From the blazing heat of the sun to the silvery glow of the moon, the sky is a constant source of mystery to young children. Not only do these celestial bodies move across the sky, the moon changes shape from week to week. If your little astronomer is fascinated by the sun, the Earth and the moon, inspire her with activities that combine learning and creativity.
Cut a large circle out of yellow paper. Discuss with your little one the ways that the sun helps us, such as by providing light and warmth, and allowing our food to grow, and ask her to illustrate each one on a thin rectangle of yellow paper that can be attached to the circle to create the sun's rays. Have your child use yellow and orange markers to color in a white circular coffee filter, leaving no blank spots. Give her a paintbrush and a container of water and invite her to brush water over the filter, creating a translucent, tie-dye sun catcher to display in the window. Or cut a piece of contact paper into a sun shape and place it sticky-side up on a table. Have your child cover it in pieces of orange, yellow and red tissue paper for a sun mosaic.
Point out the moon's changing shape to your child when you are out at night. Make simple drawings of the phases of the moon and ask your child to put them in order and staple them together to make a book. Or bake sugar cookies and cut them into the various shapes of the moon for a delicious moon lesson. Have your child draw the moon's portrait in white or silver crayon on a thick piece of paper and then paint over it with dark blue watercolors. The wax from the crayon will resist the paint, creating a magical night scene.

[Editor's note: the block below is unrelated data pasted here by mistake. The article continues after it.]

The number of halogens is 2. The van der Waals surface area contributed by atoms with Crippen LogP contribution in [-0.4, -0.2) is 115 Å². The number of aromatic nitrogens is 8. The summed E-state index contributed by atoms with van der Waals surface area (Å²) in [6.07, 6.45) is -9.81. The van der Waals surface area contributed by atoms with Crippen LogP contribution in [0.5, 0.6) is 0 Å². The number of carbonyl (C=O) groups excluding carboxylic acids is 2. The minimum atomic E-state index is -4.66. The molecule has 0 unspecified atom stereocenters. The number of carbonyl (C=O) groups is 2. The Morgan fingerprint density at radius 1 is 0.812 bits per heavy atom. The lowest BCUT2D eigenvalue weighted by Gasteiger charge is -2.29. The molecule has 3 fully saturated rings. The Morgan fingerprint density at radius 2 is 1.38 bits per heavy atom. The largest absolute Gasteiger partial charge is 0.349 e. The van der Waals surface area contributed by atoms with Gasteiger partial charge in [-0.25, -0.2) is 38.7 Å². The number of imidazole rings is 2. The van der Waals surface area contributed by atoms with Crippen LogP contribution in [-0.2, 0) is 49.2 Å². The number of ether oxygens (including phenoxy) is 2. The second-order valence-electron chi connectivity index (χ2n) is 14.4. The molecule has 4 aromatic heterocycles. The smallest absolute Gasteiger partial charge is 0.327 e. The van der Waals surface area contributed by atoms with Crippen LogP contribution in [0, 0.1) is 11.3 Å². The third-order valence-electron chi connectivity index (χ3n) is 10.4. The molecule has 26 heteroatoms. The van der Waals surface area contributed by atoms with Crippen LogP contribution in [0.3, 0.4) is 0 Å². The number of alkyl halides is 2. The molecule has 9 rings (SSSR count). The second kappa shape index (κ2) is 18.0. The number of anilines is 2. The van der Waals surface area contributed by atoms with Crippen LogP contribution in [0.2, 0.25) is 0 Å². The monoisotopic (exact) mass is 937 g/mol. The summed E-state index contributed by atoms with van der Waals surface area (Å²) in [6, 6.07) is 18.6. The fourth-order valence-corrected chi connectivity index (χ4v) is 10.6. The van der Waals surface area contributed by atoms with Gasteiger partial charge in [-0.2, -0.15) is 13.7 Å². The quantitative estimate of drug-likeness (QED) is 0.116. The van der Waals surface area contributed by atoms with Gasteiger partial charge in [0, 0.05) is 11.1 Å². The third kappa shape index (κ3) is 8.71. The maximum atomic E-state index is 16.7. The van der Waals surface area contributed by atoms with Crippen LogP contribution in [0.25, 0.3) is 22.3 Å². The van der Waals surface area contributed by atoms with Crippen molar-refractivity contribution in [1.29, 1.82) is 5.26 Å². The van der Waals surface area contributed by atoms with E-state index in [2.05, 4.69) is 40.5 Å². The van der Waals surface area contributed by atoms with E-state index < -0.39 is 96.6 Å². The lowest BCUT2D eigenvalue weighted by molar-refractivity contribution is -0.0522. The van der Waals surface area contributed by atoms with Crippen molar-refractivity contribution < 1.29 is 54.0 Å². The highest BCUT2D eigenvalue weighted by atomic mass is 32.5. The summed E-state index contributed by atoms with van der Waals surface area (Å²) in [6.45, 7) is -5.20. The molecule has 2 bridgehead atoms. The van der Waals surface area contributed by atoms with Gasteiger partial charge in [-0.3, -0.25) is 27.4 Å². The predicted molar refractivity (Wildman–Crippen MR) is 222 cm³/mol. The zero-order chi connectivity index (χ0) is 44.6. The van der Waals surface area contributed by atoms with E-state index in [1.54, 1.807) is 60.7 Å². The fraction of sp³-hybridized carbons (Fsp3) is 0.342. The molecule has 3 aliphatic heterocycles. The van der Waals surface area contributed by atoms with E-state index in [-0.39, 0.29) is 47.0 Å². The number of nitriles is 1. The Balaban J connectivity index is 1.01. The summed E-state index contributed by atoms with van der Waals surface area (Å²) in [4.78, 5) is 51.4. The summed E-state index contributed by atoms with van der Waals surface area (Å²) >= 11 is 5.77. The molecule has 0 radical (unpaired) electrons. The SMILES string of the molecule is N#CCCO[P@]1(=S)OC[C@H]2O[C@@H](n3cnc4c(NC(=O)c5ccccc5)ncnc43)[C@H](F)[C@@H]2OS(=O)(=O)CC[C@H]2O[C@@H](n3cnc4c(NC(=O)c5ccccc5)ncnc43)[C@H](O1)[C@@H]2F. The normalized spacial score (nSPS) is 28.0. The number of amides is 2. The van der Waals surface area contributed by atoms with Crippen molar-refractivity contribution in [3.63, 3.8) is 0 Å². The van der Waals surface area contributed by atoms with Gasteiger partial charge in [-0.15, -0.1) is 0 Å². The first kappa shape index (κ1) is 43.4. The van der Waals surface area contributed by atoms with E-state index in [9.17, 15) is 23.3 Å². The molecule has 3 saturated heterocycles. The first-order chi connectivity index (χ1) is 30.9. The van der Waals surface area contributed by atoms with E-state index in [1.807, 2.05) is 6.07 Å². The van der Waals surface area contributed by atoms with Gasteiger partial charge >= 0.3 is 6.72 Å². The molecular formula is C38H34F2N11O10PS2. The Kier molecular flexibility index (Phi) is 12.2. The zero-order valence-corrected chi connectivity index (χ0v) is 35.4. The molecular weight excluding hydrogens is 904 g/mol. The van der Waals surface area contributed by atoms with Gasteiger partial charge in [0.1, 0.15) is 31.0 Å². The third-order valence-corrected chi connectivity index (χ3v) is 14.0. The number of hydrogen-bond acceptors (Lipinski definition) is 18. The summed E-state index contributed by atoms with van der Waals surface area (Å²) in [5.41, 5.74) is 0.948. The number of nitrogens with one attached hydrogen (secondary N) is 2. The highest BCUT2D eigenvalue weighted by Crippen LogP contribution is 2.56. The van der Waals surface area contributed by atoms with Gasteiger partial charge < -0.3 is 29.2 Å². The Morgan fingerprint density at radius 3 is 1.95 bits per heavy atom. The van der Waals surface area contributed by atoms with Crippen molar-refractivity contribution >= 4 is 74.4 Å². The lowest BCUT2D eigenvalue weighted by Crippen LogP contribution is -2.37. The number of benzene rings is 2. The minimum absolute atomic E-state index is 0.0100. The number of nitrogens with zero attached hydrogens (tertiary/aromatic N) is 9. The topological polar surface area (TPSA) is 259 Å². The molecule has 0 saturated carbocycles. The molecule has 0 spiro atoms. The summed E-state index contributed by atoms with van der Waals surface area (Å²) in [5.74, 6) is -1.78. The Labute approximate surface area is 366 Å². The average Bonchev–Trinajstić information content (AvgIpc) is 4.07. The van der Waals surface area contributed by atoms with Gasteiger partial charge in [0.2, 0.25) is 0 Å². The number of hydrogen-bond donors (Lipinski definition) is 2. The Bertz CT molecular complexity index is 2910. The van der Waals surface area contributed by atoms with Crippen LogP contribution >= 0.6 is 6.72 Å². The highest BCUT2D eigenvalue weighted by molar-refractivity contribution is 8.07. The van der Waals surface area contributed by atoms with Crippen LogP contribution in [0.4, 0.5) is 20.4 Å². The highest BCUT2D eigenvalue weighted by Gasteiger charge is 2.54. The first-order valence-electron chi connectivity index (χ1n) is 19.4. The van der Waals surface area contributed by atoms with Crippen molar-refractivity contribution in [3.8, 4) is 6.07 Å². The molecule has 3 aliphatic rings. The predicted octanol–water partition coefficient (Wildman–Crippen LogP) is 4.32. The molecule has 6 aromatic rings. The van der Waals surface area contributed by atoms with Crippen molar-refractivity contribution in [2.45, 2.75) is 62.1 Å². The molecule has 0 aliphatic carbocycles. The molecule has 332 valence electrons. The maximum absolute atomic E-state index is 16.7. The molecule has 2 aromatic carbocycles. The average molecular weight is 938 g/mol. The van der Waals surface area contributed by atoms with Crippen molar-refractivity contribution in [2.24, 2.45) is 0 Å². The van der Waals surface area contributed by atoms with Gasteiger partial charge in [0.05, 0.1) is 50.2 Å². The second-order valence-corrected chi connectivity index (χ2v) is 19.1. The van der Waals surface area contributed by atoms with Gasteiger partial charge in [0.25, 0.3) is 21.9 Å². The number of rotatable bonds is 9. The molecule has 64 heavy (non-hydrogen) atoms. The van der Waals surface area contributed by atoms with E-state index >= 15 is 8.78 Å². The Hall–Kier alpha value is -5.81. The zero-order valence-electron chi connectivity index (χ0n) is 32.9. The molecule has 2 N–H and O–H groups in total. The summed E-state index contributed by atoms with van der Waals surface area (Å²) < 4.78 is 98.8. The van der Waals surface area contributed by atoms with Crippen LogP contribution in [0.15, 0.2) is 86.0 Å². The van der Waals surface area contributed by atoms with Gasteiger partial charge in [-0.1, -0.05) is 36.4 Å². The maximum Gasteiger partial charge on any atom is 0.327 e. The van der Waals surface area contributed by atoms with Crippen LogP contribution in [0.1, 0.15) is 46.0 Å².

The Earth is unique among the planets of our solar system because it can support complex life. Discuss with your child simple ways to take care of the planet, including recycling and reusing containers and paper. Make a pencil holder out of an old jar by gluing, using nontoxic school glue, colorful strips of paper onto it. Cut a cereal box in half horizontally and ask your child to decorate it with paint to create a magazine holder. For a tasty way to celebrate the Earth, make cupcakes or cookies and use blue and green frosting to make them look like our planet.
Illustrate how the sun, moon and the Earth fit together with a visit to a planetarium or science museum. Invite your child to put together a large floor puzzle of the solar system, such as the 48-piece solar system floor puzzle by the Melissa & Doug online store. The National Aeronautics and Space Administration blog suggests a craft using paper plates and brads to illustrate the relationship between the sun, the Earth and the moon. Simplify this project for your young child by including only the Earth and the sun. Cut out a circle from one of the paper plates that is about 2 inches in diameter and have you child color it blue and green to represent the Earth. Ask her to color another entire paper plate yellow for the sun. Cut out a thin strip of card stock that is about ten inches long and attach it to the back of the sun using a brad piercing the center of the plate. Connect the other end of the strip to the center of the Earth with a brad and move the Earth around the sun to simulate the planet's orbit.
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